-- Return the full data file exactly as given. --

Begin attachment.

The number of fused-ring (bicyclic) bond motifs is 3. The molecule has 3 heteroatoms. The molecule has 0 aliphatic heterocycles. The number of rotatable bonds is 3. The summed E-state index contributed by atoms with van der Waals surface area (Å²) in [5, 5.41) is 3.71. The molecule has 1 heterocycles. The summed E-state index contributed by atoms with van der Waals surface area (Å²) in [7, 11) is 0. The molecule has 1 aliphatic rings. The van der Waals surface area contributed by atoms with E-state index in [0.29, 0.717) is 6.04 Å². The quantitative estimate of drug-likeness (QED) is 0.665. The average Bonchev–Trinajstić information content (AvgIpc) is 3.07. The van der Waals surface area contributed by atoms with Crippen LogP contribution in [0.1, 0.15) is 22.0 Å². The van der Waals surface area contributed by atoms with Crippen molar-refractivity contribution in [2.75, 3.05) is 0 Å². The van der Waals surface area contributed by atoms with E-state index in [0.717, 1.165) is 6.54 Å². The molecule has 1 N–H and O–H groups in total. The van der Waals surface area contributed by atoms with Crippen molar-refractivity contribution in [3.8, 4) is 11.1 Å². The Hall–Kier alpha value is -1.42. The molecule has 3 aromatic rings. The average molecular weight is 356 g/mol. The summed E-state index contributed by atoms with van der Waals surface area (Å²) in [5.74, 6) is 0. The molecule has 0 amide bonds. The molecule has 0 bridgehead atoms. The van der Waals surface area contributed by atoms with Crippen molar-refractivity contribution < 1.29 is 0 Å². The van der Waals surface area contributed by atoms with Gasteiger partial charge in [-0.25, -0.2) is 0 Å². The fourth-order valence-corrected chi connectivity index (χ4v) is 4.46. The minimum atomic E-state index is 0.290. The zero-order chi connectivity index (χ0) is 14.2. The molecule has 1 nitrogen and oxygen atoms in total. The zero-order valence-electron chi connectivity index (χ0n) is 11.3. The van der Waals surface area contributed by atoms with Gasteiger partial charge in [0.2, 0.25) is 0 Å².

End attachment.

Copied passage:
The number of fused-ring (bicyclic) bond motifs is 3. The molecule has 3 heteroatoms. The molecule has 0 aliphatic heterocycles. The number of rotatable bonds is 3. The summed E-state index contributed by atoms with van der Waals surface area (Å²) in [5, 5.41) is 3.71. The molecule has 1 heterocycles. The summed E-state index contributed by atoms with van der Waals surface area (Å²) in [7, 11) is 0. The molecule has 1 aliphatic rings. The van der Waals surface area contributed by atoms with E-state index in [0.29, 0.717) is 6.04 Å². The quantitative estimate of drug-likeness (QED) is 0.665. The average Bonchev–Trinajstić information content (AvgIpc) is 3.07. The van der Waals surface area contributed by atoms with Crippen LogP contribution in [0.1, 0.15) is 22.0 Å². The van der Waals surface area contributed by atoms with Crippen molar-refractivity contribution in [2.75, 3.05) is 0 Å². The van der Waals surface area contributed by atoms with E-state index in [0.717, 1.165) is 6.54 Å². The molecule has 1 N–H and O–H groups in total. The van der Waals surface area contributed by atoms with Crippen molar-refractivity contribution in [3.8, 4) is 11.1 Å². The Hall–Kier alpha value is -1.42. The molecule has 3 aromatic rings. The average molecular weight is 356 g/mol. The summed E-state index contributed by atoms with van der Waals surface area (Å²) in [5.74, 6) is 0. The molecule has 0 amide bonds. The molecule has 0 bridgehead atoms. The van der Waals surface area contributed by atoms with Crippen molar-refractivity contribution < 1.29 is 0 Å². The van der Waals surface area contributed by atoms with Gasteiger partial charge in [-0.25, -0.2) is 0 Å². The fourth-order valence-corrected chi connectivity index (χ4v) is 4.46. The minimum atomic E-state index is 0.290. The zero-order chi connectivity index (χ0) is 14.2. The molecule has 1 nitrogen and oxygen atoms in total. The zero-order valence-electron chi connectivity index (χ0n) is 11.3. The van der Waals surface area contributed by atoms with Gasteiger partial charge in [0.2, 0.25) is 0 Å².